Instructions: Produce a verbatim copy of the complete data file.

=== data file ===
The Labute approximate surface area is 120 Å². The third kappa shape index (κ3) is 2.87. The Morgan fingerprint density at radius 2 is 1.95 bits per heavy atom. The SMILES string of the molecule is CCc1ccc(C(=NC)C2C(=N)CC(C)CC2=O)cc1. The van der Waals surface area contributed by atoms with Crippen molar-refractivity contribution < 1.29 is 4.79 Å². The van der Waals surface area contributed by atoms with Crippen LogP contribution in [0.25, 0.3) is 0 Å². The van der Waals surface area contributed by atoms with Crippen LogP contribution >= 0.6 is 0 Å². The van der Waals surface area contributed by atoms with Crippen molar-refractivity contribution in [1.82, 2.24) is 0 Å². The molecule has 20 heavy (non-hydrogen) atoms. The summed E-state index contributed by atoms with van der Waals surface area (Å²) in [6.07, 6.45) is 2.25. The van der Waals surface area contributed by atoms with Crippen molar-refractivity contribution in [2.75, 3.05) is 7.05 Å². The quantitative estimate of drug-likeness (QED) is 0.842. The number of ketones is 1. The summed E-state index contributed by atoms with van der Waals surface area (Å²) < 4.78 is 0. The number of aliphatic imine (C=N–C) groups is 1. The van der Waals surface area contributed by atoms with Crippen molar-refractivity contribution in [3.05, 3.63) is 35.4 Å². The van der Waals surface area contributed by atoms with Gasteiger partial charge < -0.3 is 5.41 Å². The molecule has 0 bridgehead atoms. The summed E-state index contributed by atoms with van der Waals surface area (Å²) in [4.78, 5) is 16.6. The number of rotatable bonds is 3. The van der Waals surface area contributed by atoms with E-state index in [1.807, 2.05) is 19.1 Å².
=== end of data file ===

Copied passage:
The Labute approximate surface area is 120 Å². The third kappa shape index (κ3) is 2.87. The Morgan fingerprint density at radius 2 is 1.95 bits per heavy atom. The SMILES string of the molecule is CCc1ccc(C(=NC)C2C(=N)CC(C)CC2=O)cc1. The van der Waals surface area contributed by atoms with Crippen molar-refractivity contribution < 1.29 is 4.79 Å². The van der Waals surface area contributed by atoms with Crippen LogP contribution in [0.25, 0.3) is 0 Å². The van der Waals surface area contributed by atoms with Crippen LogP contribution >= 0.6 is 0 Å². The van der Waals surface area contributed by atoms with Crippen molar-refractivity contribution in [1.82, 2.24) is 0 Å². The molecule has 20 heavy (non-hydrogen) atoms. The summed E-state index contributed by atoms with van der Waals surface area (Å²) in [6.07, 6.45) is 2.25. The van der Waals surface area contributed by atoms with Crippen molar-refractivity contribution in [2.75, 3.05) is 7.05 Å². The quantitative estimate of drug-likeness (QED) is 0.842. The number of ketones is 1. The summed E-state index contributed by atoms with van der Waals surface area (Å²) < 4.78 is 0. The number of aliphatic imine (C=N–C) groups is 1. The van der Waals surface area contributed by atoms with Crippen molar-refractivity contribution in [3.05, 3.63) is 35.4 Å². The van der Waals surface area contributed by atoms with Gasteiger partial charge < -0.3 is 5.41 Å². The molecule has 0 bridgehead atoms. The summed E-state index contributed by atoms with van der Waals surface area (Å²) in [4.78, 5) is 16.6. The number of rotatable bonds is 3. The van der Waals surface area contributed by atoms with E-state index in [1.807, 2.05) is 19.1 Å².